On Christmas morning, my parents and young nephew set off from Missouri to Texas in a new (to them) van. Their route was to take them through Arkansas and Texas. Christmas day, the huge ice storm hit Arkansas and Texas, and my family vanished into it without a trace. After three days, I was a tad bit worried (though not as fazed as some when I’d casually mention that my parents were missing). But all’s better. I just got an email that they’d made it safely to their destination, after having “a wild time.”
Noted for future reference is Georgia Organics, my states official organic farming trade group.
Tired of the processed chemicals found in today’s pre-packaged food products? Then maybe the paleolithic diet is for you. Eat what the hunter/gatherers ate! There’s actually a ton of wonderful links to be found here on foraging, ethnobotany, and natural eating.
The Butter-Margarine Chronicles is an interesting historical look at the Butter vs. Margaine debate put together by Don Payne of Iowa State’s Department of English. For example, did you know that the dairy industry successfully lobbied several states to require that margarine be tinted pink or green (”to clearly identify” the sticks, but also to make it rather unappetizing)? Iowa State is a great place for this archive, since in 1943 the chair of the Department of Economics and Sociology resigned after standing up to the national dairy industry who attacked him for printing a wartime dairy pamphlet that contained the phrase oleomargarine “compares favorably with butter both in nutritive value and palatability”. The president of the university bowed to the special interest groups, and the professor couldn’t stay in that environment. He later went on to win the Nobel Prize for economics.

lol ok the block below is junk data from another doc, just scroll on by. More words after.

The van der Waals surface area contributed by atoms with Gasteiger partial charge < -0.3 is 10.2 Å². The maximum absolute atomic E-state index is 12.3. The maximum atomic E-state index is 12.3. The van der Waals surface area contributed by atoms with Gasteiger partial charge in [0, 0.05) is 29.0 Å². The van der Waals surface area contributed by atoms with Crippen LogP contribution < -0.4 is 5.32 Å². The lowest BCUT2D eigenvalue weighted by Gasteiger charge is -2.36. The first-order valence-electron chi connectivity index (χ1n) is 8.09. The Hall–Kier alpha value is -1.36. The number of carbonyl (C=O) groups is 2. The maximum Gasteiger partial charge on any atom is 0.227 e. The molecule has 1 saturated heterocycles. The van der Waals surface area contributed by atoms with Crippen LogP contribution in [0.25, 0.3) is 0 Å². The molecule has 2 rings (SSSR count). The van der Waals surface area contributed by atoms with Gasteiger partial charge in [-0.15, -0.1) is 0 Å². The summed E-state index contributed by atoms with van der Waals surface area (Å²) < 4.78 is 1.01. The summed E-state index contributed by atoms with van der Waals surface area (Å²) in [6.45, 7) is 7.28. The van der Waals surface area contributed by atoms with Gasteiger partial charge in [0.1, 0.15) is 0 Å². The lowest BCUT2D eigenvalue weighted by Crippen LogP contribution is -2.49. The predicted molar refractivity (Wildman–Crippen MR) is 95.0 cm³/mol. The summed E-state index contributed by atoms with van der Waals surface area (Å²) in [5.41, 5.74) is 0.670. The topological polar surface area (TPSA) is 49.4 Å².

Let’s say you were keenly interested in the nuitritional value of certain fats and oils. Like, for instance, you were concerned about the saturated fat levels in traditional cooking oils, such as butter, margarine, and olive oil, compared to an extremely tasty but unfamiliar oil such as goose fat. The first place you’d want to go on your quest for knowledge would be, of course, the internet. Specifically, CyberDiet’s fat and oils nutritional database. Turns out you could do a lot, lot worse than goose fat. Which is good to know, now that I’ve got over a quart in my fridge. (You can find nutritional information on any food you want here.)
Goose is good. I really don’t think you can find a better tasting poultry at the market. And it’s easy to cook. As easy as roast chicken. Easier by far than turkey, and only half the size. Did I mention it’s just good? Next time you’re in the market for a roasted bird, check your market’s freezer case for a goose.